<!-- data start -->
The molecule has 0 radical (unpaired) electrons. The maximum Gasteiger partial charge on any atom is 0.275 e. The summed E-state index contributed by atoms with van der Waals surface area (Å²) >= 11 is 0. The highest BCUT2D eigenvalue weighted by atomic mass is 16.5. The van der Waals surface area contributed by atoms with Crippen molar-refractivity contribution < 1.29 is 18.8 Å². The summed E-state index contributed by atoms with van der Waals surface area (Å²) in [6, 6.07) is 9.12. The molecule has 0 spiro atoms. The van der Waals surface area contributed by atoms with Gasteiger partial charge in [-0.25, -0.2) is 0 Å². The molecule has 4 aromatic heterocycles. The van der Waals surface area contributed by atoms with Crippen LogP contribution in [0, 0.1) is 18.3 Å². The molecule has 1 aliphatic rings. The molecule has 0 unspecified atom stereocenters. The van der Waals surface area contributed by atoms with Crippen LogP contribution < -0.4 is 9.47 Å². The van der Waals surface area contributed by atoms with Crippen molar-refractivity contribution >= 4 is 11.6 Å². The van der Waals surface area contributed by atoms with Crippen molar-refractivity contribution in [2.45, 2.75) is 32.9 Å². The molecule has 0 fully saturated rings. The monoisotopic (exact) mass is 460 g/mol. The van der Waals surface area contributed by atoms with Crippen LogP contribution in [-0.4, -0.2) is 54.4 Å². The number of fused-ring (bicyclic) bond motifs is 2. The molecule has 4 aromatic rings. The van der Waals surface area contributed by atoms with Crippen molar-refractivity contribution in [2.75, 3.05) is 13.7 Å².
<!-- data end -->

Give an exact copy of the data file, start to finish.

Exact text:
The molecule has 0 radical (unpaired) electrons. The maximum Gasteiger partial charge on any atom is 0.275 e. The summed E-state index contributed by atoms with van der Waals surface area (Å²) >= 11 is 0. The highest BCUT2D eigenvalue weighted by atomic mass is 16.5. The van der Waals surface area contributed by atoms with Crippen molar-refractivity contribution < 1.29 is 18.8 Å². The summed E-state index contributed by atoms with van der Waals surface area (Å²) in [6, 6.07) is 9.12. The molecule has 0 spiro atoms. The van der Waals surface area contributed by atoms with Gasteiger partial charge in [-0.25, -0.2) is 0 Å². The molecule has 4 aromatic heterocycles. The van der Waals surface area contributed by atoms with Crippen LogP contribution in [0, 0.1) is 18.3 Å². The molecule has 1 aliphatic rings. The molecule has 0 unspecified atom stereocenters. The van der Waals surface area contributed by atoms with Crippen LogP contribution < -0.4 is 9.47 Å². The van der Waals surface area contributed by atoms with Crippen molar-refractivity contribution >= 4 is 11.6 Å². The van der Waals surface area contributed by atoms with Crippen molar-refractivity contribution in [2.45, 2.75) is 32.9 Å². The molecule has 0 fully saturated rings. The monoisotopic (exact) mass is 460 g/mol. The van der Waals surface area contributed by atoms with Crippen LogP contribution in [-0.4, -0.2) is 54.4 Å². The number of fused-ring (bicyclic) bond motifs is 2. The molecule has 4 aromatic rings. The van der Waals surface area contributed by atoms with Crippen molar-refractivity contribution in [2.75, 3.05) is 13.7 Å².